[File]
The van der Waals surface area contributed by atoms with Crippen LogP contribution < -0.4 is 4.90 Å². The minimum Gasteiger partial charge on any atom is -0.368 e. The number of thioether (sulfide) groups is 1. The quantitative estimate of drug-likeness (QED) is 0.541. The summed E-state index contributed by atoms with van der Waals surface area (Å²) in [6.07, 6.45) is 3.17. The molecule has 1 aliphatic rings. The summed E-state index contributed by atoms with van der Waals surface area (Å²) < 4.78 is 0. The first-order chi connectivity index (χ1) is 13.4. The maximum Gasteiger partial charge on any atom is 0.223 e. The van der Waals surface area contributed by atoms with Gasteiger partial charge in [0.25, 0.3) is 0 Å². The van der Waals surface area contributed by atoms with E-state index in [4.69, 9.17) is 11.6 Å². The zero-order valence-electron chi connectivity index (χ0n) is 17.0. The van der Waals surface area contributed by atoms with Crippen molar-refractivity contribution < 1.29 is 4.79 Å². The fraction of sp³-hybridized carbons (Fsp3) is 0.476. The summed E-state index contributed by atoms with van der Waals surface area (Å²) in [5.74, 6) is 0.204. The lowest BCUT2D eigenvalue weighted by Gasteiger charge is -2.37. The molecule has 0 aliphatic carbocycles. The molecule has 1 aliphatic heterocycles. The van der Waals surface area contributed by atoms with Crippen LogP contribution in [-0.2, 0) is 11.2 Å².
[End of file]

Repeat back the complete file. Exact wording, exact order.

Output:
The van der Waals surface area contributed by atoms with Crippen LogP contribution < -0.4 is 4.90 Å². The minimum Gasteiger partial charge on any atom is -0.368 e. The number of thioether (sulfide) groups is 1. The quantitative estimate of drug-likeness (QED) is 0.541. The summed E-state index contributed by atoms with van der Waals surface area (Å²) in [6.07, 6.45) is 3.17. The molecule has 1 aliphatic rings. The summed E-state index contributed by atoms with van der Waals surface area (Å²) < 4.78 is 0. The first-order chi connectivity index (χ1) is 13.4. The maximum Gasteiger partial charge on any atom is 0.223 e. The van der Waals surface area contributed by atoms with Gasteiger partial charge in [0.25, 0.3) is 0 Å². The van der Waals surface area contributed by atoms with E-state index in [4.69, 9.17) is 11.6 Å². The zero-order valence-electron chi connectivity index (χ0n) is 17.0. The van der Waals surface area contributed by atoms with Crippen molar-refractivity contribution < 1.29 is 4.79 Å². The fraction of sp³-hybridized carbons (Fsp3) is 0.476. The summed E-state index contributed by atoms with van der Waals surface area (Å²) in [5.74, 6) is 0.204. The lowest BCUT2D eigenvalue weighted by Gasteiger charge is -2.37. The molecule has 0 aliphatic carbocycles. The molecule has 1 aliphatic heterocycles. The van der Waals surface area contributed by atoms with Crippen LogP contribution in [-0.2, 0) is 11.2 Å².